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Supreme Court upholds Monsanto settlement

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The West Virginia Supreme Court of Appeals has upheld a multi-million dollar settlement between Monsanto and residents of Nitro for long-term exposure to dioxin.

The high court found "no substantial question of law and no prejudicial error" in the 386-page Putnam County Circuit Court order to warrant overturning the settlement.

That deal was struck after "more than seven years of litigation, over fifty hearings, the exchange of over one million pages of discovery, over sixty expert witness depositions, over ninety fact witness depositions [and] the issuance of more than two-hundred orders," the justices noted in their 14-page memorandum.

It covered both medical monitoring and property claims resulting from years of exposure to the dioxins, requiring Monsanto to pay up to $84 million for health screenings for class members plus another $9 million to rid homes of contamination.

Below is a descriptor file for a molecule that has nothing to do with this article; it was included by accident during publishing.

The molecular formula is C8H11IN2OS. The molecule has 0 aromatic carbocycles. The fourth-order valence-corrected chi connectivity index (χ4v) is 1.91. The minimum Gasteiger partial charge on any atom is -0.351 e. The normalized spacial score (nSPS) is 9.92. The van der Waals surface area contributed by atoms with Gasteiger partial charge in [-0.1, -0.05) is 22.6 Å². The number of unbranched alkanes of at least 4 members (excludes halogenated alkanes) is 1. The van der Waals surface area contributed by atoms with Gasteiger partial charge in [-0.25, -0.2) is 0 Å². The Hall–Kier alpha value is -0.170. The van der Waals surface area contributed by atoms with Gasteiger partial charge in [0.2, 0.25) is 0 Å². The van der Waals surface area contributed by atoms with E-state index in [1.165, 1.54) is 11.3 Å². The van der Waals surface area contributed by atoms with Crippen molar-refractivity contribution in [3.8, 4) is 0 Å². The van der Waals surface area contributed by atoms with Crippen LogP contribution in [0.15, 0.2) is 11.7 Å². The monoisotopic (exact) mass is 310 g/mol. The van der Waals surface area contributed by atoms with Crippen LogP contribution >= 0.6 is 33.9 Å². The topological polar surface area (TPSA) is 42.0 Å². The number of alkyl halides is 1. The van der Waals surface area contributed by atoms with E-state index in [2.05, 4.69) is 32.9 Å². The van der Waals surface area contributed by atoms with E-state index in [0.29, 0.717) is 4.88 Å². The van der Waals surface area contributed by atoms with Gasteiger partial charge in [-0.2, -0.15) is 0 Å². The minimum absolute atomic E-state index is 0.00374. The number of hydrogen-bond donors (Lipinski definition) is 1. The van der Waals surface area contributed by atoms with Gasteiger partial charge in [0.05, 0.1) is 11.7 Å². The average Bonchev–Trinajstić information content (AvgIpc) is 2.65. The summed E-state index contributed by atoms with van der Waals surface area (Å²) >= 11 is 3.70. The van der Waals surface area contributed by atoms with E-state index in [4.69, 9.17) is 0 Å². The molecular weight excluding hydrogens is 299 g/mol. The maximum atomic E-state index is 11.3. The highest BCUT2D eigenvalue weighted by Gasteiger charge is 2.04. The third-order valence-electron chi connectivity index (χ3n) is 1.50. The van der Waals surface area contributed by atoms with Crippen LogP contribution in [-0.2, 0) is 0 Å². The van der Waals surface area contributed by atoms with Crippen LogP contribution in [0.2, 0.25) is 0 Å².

"We see no abuse of discretion in the circuit court's decision," the justices wrote. "Moreover, we fail to see how the hypothetical and speculative restriction imposed on petitioners by these agreements renders the settlement unfair, inadequate, or unreasonable."

The class lawsuit, filed in 2004, claimed residents and workers had been exposed to the dioxins, a byproduct of herbicides manufactured at Monsanto's chemical plant in Nitro, over a 21-year period beginning in 1948. The toxin was released into the air when waste material at the plant was burned.

The court approved the settlement in January, and the following month the appeal was filed.

Chief Justice Brent D. Benjamin dissented. 

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